should we deserve a feedback after an interview?

English: A business ideally is continually see...
English: A business ideally is continually seeking feedback from customers: are the products helpful? are their needs being met? Constructive criticism helps marketers adjust offerings to meet customer needs. Source of diagram: here (see public domain declaration at top). Questions: write me at my Wikipedia talk page (Photo credit: Wikipedia)

There are a lot of things that I do not like today, probably because as a “new position seeking” person I’m more vulnerable or may be because of my situation I have to relate in a different way with different people.

One of the thing that hurt me more when seeking for a job is the feedback, or, to say the truth, the absolutely lack of feedback coming form your counterpart.  I understand that hiring someone is a process that require selection and that is focused on needs that are not always visible to the candidate, but anyway in a correct and ethic worlds an answer should be given to anyone, in good or bad.

And I do not mean a complete or detailed one, sometimes would be enough to say “we are looking for a different candidate” would be enough, but let people waiting for an answer that will never come is quite a nasty habit.

It happen to me all the time, first, second, third interview and then we we’ll call you in a week or two…and then the silence. funny first they’re all kind and nice, they talk ask for email and connection, and then they disappear. Come on guys I know you’re busy and I know we are not friends, but as you ask me to be polite and kind with you isn’t something you should give me back? education and respect claims that if you state you will give me a feedback you should give it to me, and forcing people to call for a deserved feedback is never a appreciable thing.

And if there are budget concerns, just tell me. it is not such a bad thing to say, we’re looking for someone cheaper. Another thing I never understood is why CV are not always screened in term of seniority, if you’re looking for a junior position you should not call someone in the field since 20 years. and if you’re looking for seniority could you expect a economical request not aligned?

OK today I’m in a really bad mood, I admit it, but I think that between peers a little more fair feedbacks should be a minimum baseline.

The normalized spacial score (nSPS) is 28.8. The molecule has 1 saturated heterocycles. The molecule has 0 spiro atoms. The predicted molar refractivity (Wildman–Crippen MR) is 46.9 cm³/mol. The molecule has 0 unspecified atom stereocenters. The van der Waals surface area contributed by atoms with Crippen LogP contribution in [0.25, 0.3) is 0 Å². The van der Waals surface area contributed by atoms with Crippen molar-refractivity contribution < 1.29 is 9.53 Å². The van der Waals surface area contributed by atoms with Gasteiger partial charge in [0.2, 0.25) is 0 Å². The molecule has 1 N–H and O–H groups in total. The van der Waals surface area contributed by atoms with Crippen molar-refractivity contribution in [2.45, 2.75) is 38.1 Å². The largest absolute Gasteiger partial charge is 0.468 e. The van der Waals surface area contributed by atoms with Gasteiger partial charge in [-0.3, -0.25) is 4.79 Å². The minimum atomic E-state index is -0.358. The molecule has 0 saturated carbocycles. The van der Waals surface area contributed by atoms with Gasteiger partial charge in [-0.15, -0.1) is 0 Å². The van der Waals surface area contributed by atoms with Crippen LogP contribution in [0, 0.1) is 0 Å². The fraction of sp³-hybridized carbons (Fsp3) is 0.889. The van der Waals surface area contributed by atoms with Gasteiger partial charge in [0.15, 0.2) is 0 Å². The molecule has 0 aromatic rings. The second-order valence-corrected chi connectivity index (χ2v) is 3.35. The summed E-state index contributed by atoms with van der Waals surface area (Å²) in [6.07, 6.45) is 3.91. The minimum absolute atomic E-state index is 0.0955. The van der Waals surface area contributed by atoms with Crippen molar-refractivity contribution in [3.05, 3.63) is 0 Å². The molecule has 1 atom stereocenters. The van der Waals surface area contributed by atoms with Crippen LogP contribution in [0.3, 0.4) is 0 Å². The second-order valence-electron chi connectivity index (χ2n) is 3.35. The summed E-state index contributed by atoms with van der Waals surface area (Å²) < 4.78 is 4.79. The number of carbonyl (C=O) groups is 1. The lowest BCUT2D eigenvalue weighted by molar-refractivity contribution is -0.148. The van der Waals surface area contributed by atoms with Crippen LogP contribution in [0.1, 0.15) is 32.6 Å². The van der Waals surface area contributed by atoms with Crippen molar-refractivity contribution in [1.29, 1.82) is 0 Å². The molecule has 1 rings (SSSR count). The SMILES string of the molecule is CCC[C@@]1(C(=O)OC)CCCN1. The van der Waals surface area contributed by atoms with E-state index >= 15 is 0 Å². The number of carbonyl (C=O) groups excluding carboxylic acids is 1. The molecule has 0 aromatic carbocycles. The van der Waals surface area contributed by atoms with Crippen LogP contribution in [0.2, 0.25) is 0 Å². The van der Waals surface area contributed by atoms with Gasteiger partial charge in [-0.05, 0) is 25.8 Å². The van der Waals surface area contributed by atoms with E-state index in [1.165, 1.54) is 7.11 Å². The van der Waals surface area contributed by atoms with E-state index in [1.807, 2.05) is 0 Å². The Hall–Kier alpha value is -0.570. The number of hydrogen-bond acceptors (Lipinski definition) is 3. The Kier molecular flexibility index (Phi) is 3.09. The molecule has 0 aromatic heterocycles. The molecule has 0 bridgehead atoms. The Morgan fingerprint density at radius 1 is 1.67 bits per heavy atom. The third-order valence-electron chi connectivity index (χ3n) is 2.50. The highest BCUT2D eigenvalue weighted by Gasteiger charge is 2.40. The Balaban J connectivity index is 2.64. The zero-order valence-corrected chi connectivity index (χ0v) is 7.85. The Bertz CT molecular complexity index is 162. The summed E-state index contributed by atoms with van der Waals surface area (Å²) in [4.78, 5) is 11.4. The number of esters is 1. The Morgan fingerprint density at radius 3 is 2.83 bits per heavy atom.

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Antonio Ieranò
CSO, Cyber Security Architect, technical evangelist, consultant, writer, journalist and trainer
I am a Security Manager and architect, CSO, BDM, marketing specialist, and tech evangelist with over 20 years of experience serving as a community liaison, subject matter expert, and high-profile trainer for key technologies and solutions. My experience includes acting as the public face of Huawei technology and before Cisco security technologies; leading pan-European technical teams in development of new Cisco security products; and serving as a key public speaker and trainer on behalf of new high-tech products. My expertise spans IT development and implementation, marketing strategy, legal issues, and budget / financial management.

Specialties and Executive Expertise
IT Strategy, Technical Audits, Enterprise Architecture & Applications, Technical Sales Liaison, Solution Architecture, Network Design, Architecture, & Security, Vulnerability Assessment & Management, Systems Engineering, Data Privacy, Cloud Computing, Marketing Strategy, Budget Management, Social Media Marketing, High-Impact Presentations,incident handling, Forensics, Italian companies, Authentication, Infrastructure security, Security manager, Security issues, Attacks, Security infrastructure, Data encryption

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CC BY-NC-SA 4.0 should we deserve a feedback after an interview? by The Puchi Herald Magazine is licensed under a Creative Commons Attribution-NonCommercial-ShareAlike 4.0 International License.